By James Kenney. Modified from its originally publication by Queens Free Press.
If one oversteps the bounds of moderation, the greatest pleasures cease to please. —Epicetitus
Life of Crime, a small 2014 release that was dropped into a few theaters the same day it appeared on Video on Demand, is the kind of movie I’m partial to, a character-based genre fiction that offers a bit of mayhem, some crafty dialogue, a few laughs, and a nibble of suspense. Unlike a high-profile release from around the same time, Focus, which focuses on aggressively charming, stunning-looking criminals who live the High Life, Life of Crime centers on a cluster of misfits who stumble and bluff their way through a half-thought-out crime, the snatching of trophy wife Jennifer Aniston from boorish husband Tim Robbins. Things don’t go as they planned, as it turns out Robbins is convinced by his mistress, Isla Fischer, that they’re doing him a favor in taking his wife. He declines to pay, and the kidnappers are stuck with the wife.
The late Elmore Leonard is very much missed. Watching this, I was immediately struck by its quirky characterizations and animated dialogue, unaware that the film was based on Leonard’s novel The Switch, which I haven’t read. Leonard always found a way to make his hoods human, and Life of Crime does a better job than some higher profile Leonard film releases in realizing the air of humor and menace that his best crime novels have, although as a thriller the film never works up much suspense. While the three hoods, Yasiin Bey (aka Mos Def) as the relative brainpower, John Hawkes as one of society’s also-rans (but with heart), and Mark Boone Junior as the unbalanced cretin, don’t match Leonard’s depraved sociopathic abductors found in John Frankenheimer’s 52 Pick-Up (available on home video from Kino Lorber), they are a humorously acrimonious bunch of misfits finding their easy score is anything but easy.
Jennifer Aniston is a fine actress, often underrated because of her television success, often milquetoast film projects, and constant presence in the gossip headlines. She craftily holds the two worlds of the film together, and underplays her part effectively, as a women a bit behind the curve who is always observing those around her and then basing her next move on the new information she’s processed.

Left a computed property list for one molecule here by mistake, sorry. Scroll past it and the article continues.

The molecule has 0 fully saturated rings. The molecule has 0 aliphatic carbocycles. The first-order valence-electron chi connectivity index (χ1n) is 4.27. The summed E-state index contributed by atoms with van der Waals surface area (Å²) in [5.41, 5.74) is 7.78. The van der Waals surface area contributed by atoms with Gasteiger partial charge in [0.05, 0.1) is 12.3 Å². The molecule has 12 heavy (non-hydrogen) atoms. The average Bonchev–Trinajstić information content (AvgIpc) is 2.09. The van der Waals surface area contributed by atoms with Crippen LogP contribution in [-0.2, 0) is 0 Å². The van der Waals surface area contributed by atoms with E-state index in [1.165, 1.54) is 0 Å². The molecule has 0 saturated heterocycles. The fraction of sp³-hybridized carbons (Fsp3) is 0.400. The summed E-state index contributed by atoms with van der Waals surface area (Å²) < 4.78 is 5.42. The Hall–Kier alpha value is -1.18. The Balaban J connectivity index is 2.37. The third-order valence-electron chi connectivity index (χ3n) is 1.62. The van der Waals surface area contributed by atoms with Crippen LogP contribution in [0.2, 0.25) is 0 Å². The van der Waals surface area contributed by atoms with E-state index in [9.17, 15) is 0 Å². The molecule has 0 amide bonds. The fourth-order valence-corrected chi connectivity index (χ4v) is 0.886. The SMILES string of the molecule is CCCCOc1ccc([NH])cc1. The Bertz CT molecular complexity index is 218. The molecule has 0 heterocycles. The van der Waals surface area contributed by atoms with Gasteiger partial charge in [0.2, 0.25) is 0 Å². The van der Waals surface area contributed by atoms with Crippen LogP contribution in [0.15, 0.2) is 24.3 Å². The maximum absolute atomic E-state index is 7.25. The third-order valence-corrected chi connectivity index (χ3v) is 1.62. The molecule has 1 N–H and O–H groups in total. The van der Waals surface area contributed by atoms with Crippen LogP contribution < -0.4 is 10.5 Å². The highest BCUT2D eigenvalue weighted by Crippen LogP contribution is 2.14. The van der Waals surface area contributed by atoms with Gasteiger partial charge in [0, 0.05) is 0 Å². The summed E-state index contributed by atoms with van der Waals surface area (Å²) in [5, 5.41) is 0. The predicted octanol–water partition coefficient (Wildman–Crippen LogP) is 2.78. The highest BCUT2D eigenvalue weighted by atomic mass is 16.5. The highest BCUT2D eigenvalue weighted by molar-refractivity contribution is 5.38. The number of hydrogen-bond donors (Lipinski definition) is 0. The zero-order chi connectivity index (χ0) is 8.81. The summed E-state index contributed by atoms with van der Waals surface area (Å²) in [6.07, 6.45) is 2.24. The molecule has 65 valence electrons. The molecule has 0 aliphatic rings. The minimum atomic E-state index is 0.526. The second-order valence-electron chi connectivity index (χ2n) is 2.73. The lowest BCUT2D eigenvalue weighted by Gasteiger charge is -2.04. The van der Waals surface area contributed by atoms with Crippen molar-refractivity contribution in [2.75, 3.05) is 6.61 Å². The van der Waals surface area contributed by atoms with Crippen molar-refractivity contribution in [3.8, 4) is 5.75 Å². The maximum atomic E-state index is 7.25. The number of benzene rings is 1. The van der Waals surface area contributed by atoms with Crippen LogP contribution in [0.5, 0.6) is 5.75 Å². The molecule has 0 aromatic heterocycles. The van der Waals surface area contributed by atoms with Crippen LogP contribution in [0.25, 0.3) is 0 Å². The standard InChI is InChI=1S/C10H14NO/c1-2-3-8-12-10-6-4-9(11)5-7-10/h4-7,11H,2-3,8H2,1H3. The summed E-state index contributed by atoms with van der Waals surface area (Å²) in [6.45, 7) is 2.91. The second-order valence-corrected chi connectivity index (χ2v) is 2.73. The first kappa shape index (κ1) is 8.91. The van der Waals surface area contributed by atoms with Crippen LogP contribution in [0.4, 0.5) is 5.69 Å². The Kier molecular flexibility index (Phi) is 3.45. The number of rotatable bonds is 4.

The whole film is underplayed, which is its charm and its limitation, but if the film worked too hard to address its limitations it would lose its charm. Life of Crime takes a fairly restrained tone towards the mayhem, its humor tickling you on the elbow rather than jabbing you in the eye. I don’t want to overpraise Life of Crime, but its quiet qualities and eccentricity is a panacea to the aggressive manipulations of Big Time Hollywood’s idea of casual caper fun, the aforementioned Focus. This loose return to the ramshackle character-based caper films of the 70s, such as Thunderbolt and Lightfoot and Silver Bears, gets the little things right, although the plot lacks momentum and the climax has no real punch. Talented young director Daniel Schechter gives more attention to the characters than to the caper; the calm humor is appealing, but indeed the stakes never really feel intensified at moments they probably should.
But a willing, strongly talented cast responds to Schechter’s underplayed hand and the film thankfully avoids overcooked sentiment for some lightly seasoned emotion in later sequences as some of Aniston’s captors grow more affectionate to her than others and she realizes her husband has no use for her at all. Life of Crime is worth seeking out; as Ray Bradbury once wrote, “I never in my life argued with a piece of cake or a bowl of ice cream”; Crime is far too amiable to work up any effort to bicker with it.